Rush continue their string of masterpieces with another masterpiece. This album seems to be credited as their best, but I slightly disagree (saying that this album is their second best).

This album differs from the later, 2112, in that the big long song had been split into 2 slightly shorter epics. But these 2 epics are amazing, and the other songs remaining incredibly strong album tracks and in my opinion are better than the ones on 2112 (even though I think the ones on 2112 are amazing).

1. A Farewell To Kings - The intro is very beautifull with some amazing classical guitar work. Amazing lyrics and an amazing chorus. A very underated classic Rush song.

2. Xanadu - The first epic. What a song, the amazing build up in ambient synths that lead to clashing of Rush' symphonic like structures. The vocals are amazing in this song, with them keeping on top of the pacy rhythms. My favourite section of this song is the unison between moog and glockenspiel, it really is something.

3. Closer To The Heart - An amazing piece of pop like music, with an amazing chorus and a very classic guitar solo. This song always puts me in a good mood.

4. Cinderella Man - An amazing lyrical contribution from Neil. Amazing chorus with some great instrumental work and amazing drumming from Neil. Another underated classic from these guys.

5. Madrigal - An almost ballad like song (their is always one of these). Amazing lyrics.

6. Cygnus X-1 - The best song on the album. This song is so dark for Rush and for the time it was made. Geddy's bass playing in this song is phenomanal and flawless, he really is a beast on the bass. The whole band really act as an amazing ensemble. One of my all time favourite Rush songs.

CONCLUSION: I actually was going to buy Strapping Young Lad's Alien instead of this (another amazing album), but I'm glad I bought this.

Conor Fynes
'A Farewell To Kings' - Rush (6/10)

Contrary to popular opinion, I don't think 'A Farewell To Kings' is that amazing of an album. Rush have certainly done alot better, and there are only two songs on here that stand out as being masterful (the mystical and textured 'Xanadu,' and the very progressive sci-fi epic 'Cygnus X-1.') The rest of the songs are good, but aren't necessarily the sort of stuff that would be found in the ideal masterpiece.

'A Farewell To Kings' is good enough, and has a very pleasant acoustic introduction. But the rest of the song only ranks as being 'alright.' Listenable and energetic, but there's definately better stuff out there.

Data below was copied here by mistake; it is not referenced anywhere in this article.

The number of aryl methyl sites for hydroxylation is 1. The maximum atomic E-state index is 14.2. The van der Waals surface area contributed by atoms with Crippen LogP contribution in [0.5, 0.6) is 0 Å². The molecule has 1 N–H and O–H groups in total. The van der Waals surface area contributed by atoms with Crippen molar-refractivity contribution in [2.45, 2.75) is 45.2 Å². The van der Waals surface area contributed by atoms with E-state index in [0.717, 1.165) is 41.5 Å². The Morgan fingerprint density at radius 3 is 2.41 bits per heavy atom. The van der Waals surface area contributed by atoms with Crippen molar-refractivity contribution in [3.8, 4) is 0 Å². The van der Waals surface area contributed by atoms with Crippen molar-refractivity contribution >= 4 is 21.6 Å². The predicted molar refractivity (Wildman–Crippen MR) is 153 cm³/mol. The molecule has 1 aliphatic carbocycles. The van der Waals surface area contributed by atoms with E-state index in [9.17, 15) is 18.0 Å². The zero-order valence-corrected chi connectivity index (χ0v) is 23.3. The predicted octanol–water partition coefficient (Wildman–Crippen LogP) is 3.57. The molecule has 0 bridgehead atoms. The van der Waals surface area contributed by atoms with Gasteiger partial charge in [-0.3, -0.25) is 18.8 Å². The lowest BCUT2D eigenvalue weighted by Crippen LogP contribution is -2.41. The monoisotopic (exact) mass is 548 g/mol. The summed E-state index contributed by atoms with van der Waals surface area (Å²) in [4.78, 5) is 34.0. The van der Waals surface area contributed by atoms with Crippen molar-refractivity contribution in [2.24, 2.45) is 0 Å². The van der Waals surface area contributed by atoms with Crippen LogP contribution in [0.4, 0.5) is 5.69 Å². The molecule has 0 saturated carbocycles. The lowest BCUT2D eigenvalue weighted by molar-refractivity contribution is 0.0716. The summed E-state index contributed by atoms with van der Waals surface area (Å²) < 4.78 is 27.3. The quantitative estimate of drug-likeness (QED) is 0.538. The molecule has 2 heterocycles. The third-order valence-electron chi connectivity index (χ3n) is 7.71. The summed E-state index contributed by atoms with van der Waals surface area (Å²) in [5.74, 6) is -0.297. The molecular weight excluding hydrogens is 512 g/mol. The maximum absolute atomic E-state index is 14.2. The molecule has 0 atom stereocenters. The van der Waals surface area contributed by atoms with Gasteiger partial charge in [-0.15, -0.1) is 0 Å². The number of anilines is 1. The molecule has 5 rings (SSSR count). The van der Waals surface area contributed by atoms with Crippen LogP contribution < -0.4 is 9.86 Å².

'Xanadu,' as I've stated before, is one of the two highlights. This is an amazing song, and somehow conveys a very strong feeling of oriental phantasm, without using far-east instrumentation. There are alot of references to the Coolridge poem the song is based off of. The keyboard work by Geddy Lee here is fantastic, as well as the atmospheric soundscaping Alex Lifeson does at the beginning.

'Closer To The Heart' is a song that I've never liked. It's Rush's 'hit single' but I think it's annoying; especially Geddy's vocal delivery. The optimistic guitar intro is a nice touch, but the majority of the song is disposable for me. The guitarwork is the only thing that makes this song enjoyable at all. This is the sort of song that you might find on a two star, or three star Rush album, not a record that is considered by many to be one of the greatest Prog-Rock masterpieces of all time!

'Cinderella Man' is pretty forgettable, but pleasant enough. It's a bit of a weak track. Even now, after a few hours after, I'm having a hard time remembering it, besides it's chorus, which has an interesting melody.

'Madrigal,' despite being about two minutes long, is probably the third best song on the album. The vocal melody is gorgeous! Geddy's voice is in top notch here. Amazing.

'Cygnus X-1' is very proggy, and verges on being metal. It's even better than it's 'Hemispheres' counterpart! It builds up with some great sci-fi textures into an epic finale to close the album.

I'll probably get hung by other ProgArchives fans for this, but this isn't that amazing of an album. It's good, but I'd rather listen to a better album, like 'Moving Pictures.' Worth checking out if you're a Rush fan, though.
"All that musicality, all the intricacies, all the power from just three guys": Thin Lizzy's Scott Gorham.

A Farewell to Kings is the first album I purchased of Rush and I knew instantly I would be building up a collection of Rush albums as they are masters of heavy prog, like nothing I have ever heard. The three piece trio of power sizzle on this album from the opening track to the awesome last track. Only 6 tracks but each one is an instant classic.